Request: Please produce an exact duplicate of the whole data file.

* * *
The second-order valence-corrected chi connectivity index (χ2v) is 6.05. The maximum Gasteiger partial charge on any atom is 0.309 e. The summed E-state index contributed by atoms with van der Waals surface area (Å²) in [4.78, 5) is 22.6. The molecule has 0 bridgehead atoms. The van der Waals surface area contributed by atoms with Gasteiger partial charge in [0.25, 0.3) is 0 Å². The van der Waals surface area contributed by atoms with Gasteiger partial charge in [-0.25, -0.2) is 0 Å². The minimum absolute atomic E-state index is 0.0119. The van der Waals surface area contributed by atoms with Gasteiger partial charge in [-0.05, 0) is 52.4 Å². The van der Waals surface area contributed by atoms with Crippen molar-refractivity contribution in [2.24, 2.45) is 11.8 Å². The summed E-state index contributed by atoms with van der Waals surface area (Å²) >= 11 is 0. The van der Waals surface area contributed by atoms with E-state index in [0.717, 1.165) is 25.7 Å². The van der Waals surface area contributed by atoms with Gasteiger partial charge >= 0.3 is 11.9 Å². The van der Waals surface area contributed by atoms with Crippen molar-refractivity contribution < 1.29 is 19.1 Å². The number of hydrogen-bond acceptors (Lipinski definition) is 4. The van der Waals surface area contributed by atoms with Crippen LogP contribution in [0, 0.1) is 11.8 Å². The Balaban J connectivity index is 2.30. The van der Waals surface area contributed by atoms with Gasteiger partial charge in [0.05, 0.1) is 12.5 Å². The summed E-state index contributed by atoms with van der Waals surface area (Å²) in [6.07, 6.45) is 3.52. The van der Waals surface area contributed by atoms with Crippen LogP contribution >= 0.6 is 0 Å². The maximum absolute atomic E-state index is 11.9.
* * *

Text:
The second-order valence-corrected chi connectivity index (χ2v) is 6.05. The maximum Gasteiger partial charge on any atom is 0.309 e. The summed E-state index contributed by atoms with van der Waals surface area (Å²) in [4.78, 5) is 22.6. The molecule has 0 bridgehead atoms. The van der Waals surface area contributed by atoms with Gasteiger partial charge in [0.25, 0.3) is 0 Å². The van der Waals surface area contributed by atoms with Gasteiger partial charge in [-0.25, -0.2) is 0 Å². The minimum absolute atomic E-state index is 0.0119. The van der Waals surface area contributed by atoms with Gasteiger partial charge in [-0.05, 0) is 52.4 Å². The van der Waals surface area contributed by atoms with Crippen molar-refractivity contribution in [2.24, 2.45) is 11.8 Å². The summed E-state index contributed by atoms with van der Waals surface area (Å²) >= 11 is 0. The van der Waals surface area contributed by atoms with E-state index in [0.717, 1.165) is 25.7 Å². The van der Waals surface area contributed by atoms with Gasteiger partial charge >= 0.3 is 11.9 Å². The van der Waals surface area contributed by atoms with Crippen molar-refractivity contribution < 1.29 is 19.1 Å². The number of hydrogen-bond acceptors (Lipinski definition) is 4. The van der Waals surface area contributed by atoms with Crippen LogP contribution in [0, 0.1) is 11.8 Å². The Balaban J connectivity index is 2.30. The van der Waals surface area contributed by atoms with Gasteiger partial charge in [0.05, 0.1) is 12.5 Å². The summed E-state index contributed by atoms with van der Waals surface area (Å²) in [6.07, 6.45) is 3.52. The van der Waals surface area contributed by atoms with Crippen LogP contribution >= 0.6 is 0 Å². The maximum absolute atomic E-state index is 11.9.